We also view this capability as a hedge against rising RIN prices. We were pleased with the recent EPA decision recognizing that delayed decisions on small refinery exemptions have a significant adverse impact on petitioners, although we did not agree that the agency should reverse prior grants of relief. The EPA should recognize the adverse impact of delayed decision-making as it considers our outstanding 2019 and 2020 SRE petitions.
In closing, I want to introduce Richard Creamer, our new Executive Vice President of Refining & Logistics. Richard has a wealth of experience in refining and petrochemical operations and management. He joins us from HF Sinclair and previously worked for Flint Hills Resources, Lyondell and Invista. He also served a 4-year stint with us as the Head of our Hawaii Refining Operations. We’re delighted to have him rejoin us. Richard, welcome back.
Thank you, Bill, and it’s great to be back. Our teams performed well operationally to begin the year. And in Washington, we successfully completed the turnaround in March during which we completed the debottlenecking project to increase our throughput, the nameplate capacity of 42,000 barrels per day and around a larger percentage of [oblate] crude.
Now we don’t have any planned major turnarounds across our refineries for at least the next 2 years. First quarter Washington production costs were $7.35 a barrel, reflecting reduced throughput of 20,000 barrels per day as we completed the turnaround.
Due to some additional discovery work, we extended the turnaround by 8 days impacting throughput rates. Second quarter throughput is expected to be back up to 41,000 to 42,000 barrels per day. As Bill referenced, we are progressing on our Tacoma renewables coprocessing project and expect to begin our co-feeding operation by early next year.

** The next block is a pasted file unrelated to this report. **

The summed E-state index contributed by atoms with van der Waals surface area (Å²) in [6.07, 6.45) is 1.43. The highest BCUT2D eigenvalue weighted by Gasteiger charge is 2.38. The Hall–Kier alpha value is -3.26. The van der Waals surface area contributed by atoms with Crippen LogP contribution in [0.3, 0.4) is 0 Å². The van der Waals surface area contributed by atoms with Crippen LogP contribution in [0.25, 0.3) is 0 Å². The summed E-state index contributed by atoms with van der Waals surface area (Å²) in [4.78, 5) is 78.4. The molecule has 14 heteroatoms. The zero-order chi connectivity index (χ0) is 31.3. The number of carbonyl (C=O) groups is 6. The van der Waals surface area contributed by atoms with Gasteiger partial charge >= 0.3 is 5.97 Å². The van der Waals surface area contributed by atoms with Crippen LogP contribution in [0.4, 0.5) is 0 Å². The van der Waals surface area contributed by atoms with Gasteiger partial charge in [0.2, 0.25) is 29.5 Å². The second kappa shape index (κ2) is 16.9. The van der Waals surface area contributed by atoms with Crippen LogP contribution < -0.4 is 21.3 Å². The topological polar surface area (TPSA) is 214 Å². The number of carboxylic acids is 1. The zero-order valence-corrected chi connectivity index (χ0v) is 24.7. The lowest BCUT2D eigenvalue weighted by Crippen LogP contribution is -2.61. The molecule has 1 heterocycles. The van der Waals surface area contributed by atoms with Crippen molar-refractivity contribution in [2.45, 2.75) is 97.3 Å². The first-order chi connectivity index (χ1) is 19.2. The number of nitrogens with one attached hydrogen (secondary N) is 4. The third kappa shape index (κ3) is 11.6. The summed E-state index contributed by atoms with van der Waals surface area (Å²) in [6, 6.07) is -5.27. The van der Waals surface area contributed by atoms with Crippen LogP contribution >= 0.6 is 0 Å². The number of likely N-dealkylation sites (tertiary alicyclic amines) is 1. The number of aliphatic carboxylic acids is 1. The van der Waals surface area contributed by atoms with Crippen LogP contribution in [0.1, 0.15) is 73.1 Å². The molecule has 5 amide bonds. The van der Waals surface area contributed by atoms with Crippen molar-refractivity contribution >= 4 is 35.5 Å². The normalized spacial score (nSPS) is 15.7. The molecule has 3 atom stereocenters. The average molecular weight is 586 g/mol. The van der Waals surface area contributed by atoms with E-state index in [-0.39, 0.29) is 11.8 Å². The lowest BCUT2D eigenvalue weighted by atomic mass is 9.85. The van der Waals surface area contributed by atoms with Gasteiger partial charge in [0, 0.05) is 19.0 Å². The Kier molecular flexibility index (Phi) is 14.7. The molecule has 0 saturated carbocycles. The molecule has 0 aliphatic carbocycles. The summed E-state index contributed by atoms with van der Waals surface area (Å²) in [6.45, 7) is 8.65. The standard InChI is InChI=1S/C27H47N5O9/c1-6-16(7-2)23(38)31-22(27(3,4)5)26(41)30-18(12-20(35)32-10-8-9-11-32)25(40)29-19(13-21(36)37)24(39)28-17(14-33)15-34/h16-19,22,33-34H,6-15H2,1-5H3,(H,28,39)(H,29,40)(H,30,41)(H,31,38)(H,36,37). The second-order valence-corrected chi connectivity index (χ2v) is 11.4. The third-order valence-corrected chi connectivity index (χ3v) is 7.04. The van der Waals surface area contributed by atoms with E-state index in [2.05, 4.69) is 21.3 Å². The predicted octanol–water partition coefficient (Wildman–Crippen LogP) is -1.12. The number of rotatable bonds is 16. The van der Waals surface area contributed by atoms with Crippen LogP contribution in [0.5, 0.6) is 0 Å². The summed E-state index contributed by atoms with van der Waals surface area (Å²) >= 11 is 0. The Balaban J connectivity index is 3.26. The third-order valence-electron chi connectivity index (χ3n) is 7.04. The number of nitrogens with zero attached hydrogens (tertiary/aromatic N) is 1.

Shifting over to Wyoming. Production costs were $8 a barrel and throughput was 15,000 barrels per day during the first quarter. We completed a limited outage to replace catalysts and dissipation of the summer driving season.
Second quarter throughput is expected to be 16,000 to 17,000 barrels per day. Hawaii production costs were $4.38 a barrel during the first quarter, reflecting higher utility costs, which are tied to the price of crude. First quarter throughput was 83,000 barrels per day and second quarter throughput is expected to be 81,000 to 85,000 barrels per day.
Distillate demand in cracks are strong across all our regions, and operational reliability and maximizing crude throughput are our principal goals this quarter given the very strong market environment. I’ll now turn the call over to Matt to discuss our retail results and update on strategic initiatives.
Thank you, Richard. The retail segment faced a number of challenges in the first quarter, including a sharp increase in refined product prices and continuing shortages in our merchandise offerings. Notwithstanding these hurdles, we were able to grow margins inside our stores while continuing to position the segment for growth.
The Retail segment reported adjusted EBITDA of $6.7 million for the quarter compared to $8.4 million in the first quarter of 2021. This reflects approximately $830,000 of additional lease expense resulting from the sale-leaseback transaction that we closed in February of 2021.
Adjusted gross margin grew by 3.2% compared to the first quarter last year, increasing from $25.3 million to $26.1 million. Fuel volumes rose from 24.8 million gallons in the first quarter of ’21 to 24.9 million gallons with the return of international tourists to Hawaii and an eye towards the summer driving season, we expect further increases in our fuel volumes in the second and third quarters of the year.
Merchandise gross margin grew by 4.4% during the quarter compared to the same quarter last year. Food and beverage sales continue to perform well, and we are working to expand our prepared food offerings across our operating regions to drive additional sales in these categories.
As we announced last quarter, we are expanding our operations in the retail segment with the new store outside of Spokane, Washington scheduled to break ground during the fourth quarter. We are evaluating several other growth opportunities in the area, including additional greenfield development.